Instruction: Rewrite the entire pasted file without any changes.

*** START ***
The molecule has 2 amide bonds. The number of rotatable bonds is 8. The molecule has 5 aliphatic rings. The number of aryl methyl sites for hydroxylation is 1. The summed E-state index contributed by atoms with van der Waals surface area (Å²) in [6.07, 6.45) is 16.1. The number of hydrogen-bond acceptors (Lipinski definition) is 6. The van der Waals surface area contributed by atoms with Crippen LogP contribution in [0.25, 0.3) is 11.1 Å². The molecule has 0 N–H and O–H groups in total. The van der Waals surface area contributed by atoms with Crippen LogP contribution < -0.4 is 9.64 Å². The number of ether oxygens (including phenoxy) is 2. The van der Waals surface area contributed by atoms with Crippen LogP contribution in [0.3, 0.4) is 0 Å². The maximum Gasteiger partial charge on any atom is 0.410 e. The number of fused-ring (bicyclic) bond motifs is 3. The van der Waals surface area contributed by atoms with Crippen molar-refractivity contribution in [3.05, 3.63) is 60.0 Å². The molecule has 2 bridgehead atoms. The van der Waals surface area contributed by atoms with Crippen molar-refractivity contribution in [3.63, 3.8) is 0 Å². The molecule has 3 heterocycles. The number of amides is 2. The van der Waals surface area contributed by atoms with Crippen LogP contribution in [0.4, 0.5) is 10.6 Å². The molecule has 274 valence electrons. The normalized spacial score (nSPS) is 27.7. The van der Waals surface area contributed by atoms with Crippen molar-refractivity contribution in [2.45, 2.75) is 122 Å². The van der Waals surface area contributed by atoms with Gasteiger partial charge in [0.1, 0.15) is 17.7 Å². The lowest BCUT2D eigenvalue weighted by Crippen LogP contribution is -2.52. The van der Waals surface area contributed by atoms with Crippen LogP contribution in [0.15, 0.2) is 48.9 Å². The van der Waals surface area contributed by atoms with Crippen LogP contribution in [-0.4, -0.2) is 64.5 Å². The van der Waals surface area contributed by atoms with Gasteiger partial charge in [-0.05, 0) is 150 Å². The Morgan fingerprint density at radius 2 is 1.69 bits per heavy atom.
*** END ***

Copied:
The molecule has 2 amide bonds. The number of rotatable bonds is 8. The molecule has 5 aliphatic rings. The number of aryl methyl sites for hydroxylation is 1. The summed E-state index contributed by atoms with van der Waals surface area (Å²) in [6.07, 6.45) is 16.1. The number of hydrogen-bond acceptors (Lipinski definition) is 6. The van der Waals surface area contributed by atoms with Crippen LogP contribution in [0.25, 0.3) is 11.1 Å². The molecule has 0 N–H and O–H groups in total. The van der Waals surface area contributed by atoms with Crippen LogP contribution < -0.4 is 9.64 Å². The number of ether oxygens (including phenoxy) is 2. The van der Waals surface area contributed by atoms with Crippen LogP contribution in [0.3, 0.4) is 0 Å². The maximum Gasteiger partial charge on any atom is 0.410 e. The number of fused-ring (bicyclic) bond motifs is 3. The van der Waals surface area contributed by atoms with Crippen molar-refractivity contribution in [3.05, 3.63) is 60.0 Å². The molecule has 2 bridgehead atoms. The van der Waals surface area contributed by atoms with Crippen molar-refractivity contribution in [3.63, 3.8) is 0 Å². The molecule has 3 heterocycles. The number of amides is 2. The van der Waals surface area contributed by atoms with Crippen LogP contribution in [0.4, 0.5) is 10.6 Å². The molecule has 274 valence electrons. The normalized spacial score (nSPS) is 27.7. The van der Waals surface area contributed by atoms with Crippen molar-refractivity contribution in [2.45, 2.75) is 122 Å². The van der Waals surface area contributed by atoms with Gasteiger partial charge in [0.1, 0.15) is 17.7 Å². The lowest BCUT2D eigenvalue weighted by Crippen LogP contribution is -2.52. The van der Waals surface area contributed by atoms with Crippen LogP contribution in [0.15, 0.2) is 48.9 Å². The van der Waals surface area contributed by atoms with Crippen LogP contribution in [-0.4, -0.2) is 64.5 Å². The van der Waals surface area contributed by atoms with Gasteiger partial charge in [-0.05, 0) is 150 Å². The Morgan fingerprint density at radius 2 is 1.69 bits per heavy atom.